GESB follows guidelines to ensure consistent decisions are made about asset allocation. For example, the GESB Board sets objectives for each investment plan to help ensure that asset allocations are made with a long-term view. GESB believes that making investment decisions with long-term goals is superior to making decisions based on the short-term movement of markets. For example, the price of shares can change by the minute and it is impossible to predict every short-term movement. However, history shows us that shares tend to increase in value over the long term - so we are not distracted by short-term price changes.
How we buy and sell assets
Given the complexity of investing in Australia and overseas, GESB uses the services of professional investment managers. Investment managers are companies that specialise in buying and selling specific financial assets. While GESB makes the decisions on what type of assets we invest your super in, the investment managers conduct the transactions on our behalf. For example, the investment managers for Australian shares decide which companies to buy shares in, which to sell, and place orders for the purchases and sales.
GESB typically appoints more than one investment manager for each asset class. This 'multi-manager' approach captures the skills of a range of investment managers from around the world, while mitigating the risk of having a concentrated exposure to a particular manager or investment style. It helps GESB achieve diversification amongst investment managers, which contributes to consistent returns over the long term.
Note: some of the cash assets may be invested directly in bank term deposits.
GESB's asset class strategists have an in-depth understanding of investment markets, and conduct significant due diligence when selecting investment managers. GESB chooses investment managers that have clearly-defined investment approaches, along with the prospect of achieving superior long-term returns.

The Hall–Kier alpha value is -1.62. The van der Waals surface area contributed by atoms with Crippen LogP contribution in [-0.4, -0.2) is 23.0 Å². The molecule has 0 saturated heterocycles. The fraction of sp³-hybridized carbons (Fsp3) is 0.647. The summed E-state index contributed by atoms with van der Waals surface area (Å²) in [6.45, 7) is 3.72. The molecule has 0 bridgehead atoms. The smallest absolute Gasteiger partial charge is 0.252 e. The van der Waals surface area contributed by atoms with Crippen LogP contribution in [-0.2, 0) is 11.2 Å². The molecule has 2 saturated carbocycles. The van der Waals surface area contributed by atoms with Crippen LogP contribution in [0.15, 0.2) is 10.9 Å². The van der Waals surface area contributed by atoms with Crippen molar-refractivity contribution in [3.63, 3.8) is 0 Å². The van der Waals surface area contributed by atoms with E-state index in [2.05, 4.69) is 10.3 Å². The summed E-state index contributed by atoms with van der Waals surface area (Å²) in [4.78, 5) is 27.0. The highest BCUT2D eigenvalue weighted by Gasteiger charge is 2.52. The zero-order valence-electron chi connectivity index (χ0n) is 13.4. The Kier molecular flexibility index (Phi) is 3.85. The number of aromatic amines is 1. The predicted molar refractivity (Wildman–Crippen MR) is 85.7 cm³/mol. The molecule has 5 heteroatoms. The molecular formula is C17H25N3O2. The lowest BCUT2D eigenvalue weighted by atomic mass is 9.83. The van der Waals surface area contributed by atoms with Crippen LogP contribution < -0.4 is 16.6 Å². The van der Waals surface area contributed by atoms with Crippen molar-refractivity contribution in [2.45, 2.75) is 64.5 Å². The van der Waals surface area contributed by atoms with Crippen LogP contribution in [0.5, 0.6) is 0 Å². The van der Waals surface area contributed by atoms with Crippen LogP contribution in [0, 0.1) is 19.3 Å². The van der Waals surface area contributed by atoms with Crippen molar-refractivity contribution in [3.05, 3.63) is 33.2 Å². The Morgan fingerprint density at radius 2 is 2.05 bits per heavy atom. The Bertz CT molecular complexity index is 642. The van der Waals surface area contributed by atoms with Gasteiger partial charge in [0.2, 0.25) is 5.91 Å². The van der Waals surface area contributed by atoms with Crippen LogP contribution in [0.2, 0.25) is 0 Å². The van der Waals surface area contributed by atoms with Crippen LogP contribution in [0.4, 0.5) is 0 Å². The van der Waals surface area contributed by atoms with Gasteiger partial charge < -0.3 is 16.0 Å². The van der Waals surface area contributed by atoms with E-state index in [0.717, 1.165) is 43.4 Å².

The Treasurer has a role in matters that affect the financial rights and obligations of the state. Key responsibilities specific to the Treasurer under the State Superannuation Act 2000 include approving:
Prudential Guidelines that cover the nature of investments that the board can make;
The appointment of investment managers; and
Regulations that affect the financial rights and obligations of the Crown.
The chosen investment managers are subject to ongoing reviews, including assessments of their risk and return profiles, their adherence to GESB's expectations and their prospects for continuing to generate superior long-term returns.
How we review the performance of investment plans
GESB regularly assesses the returns of each of the investment plans and the assets they invest in.
Each diversified investment plan has an objective for its return based on the Consumer Price Index (CPI), which is a measure of inflation in Australia. For example, the investment objective for the GESB Super Growth investment plan is CPI + 3.7%; this represents a high level of growth above inflation. The objective for each investment plan, and the mix of assets they invest in, is formally reviewed every year. The objective for your investment plan is contained in the quarterly fact sheet.
GESB also reviews its investment portfolios to ensure the mix of assets remains in line with our asset allocation ranges. For example, if the value of Australian shares grows faster than other asset classes, a portfolio may increasingly be weighted to Australian shares. Ongoing reviews help ensure the percentage held in each asset class remains within the asset allocation ranges over time.
Are you in the right investment plan?
The important thing is not to pick the investment plan that is performing best, but one that suits your investment risk profile. You can get an idea of your risk profile by using our Risk profile calculator.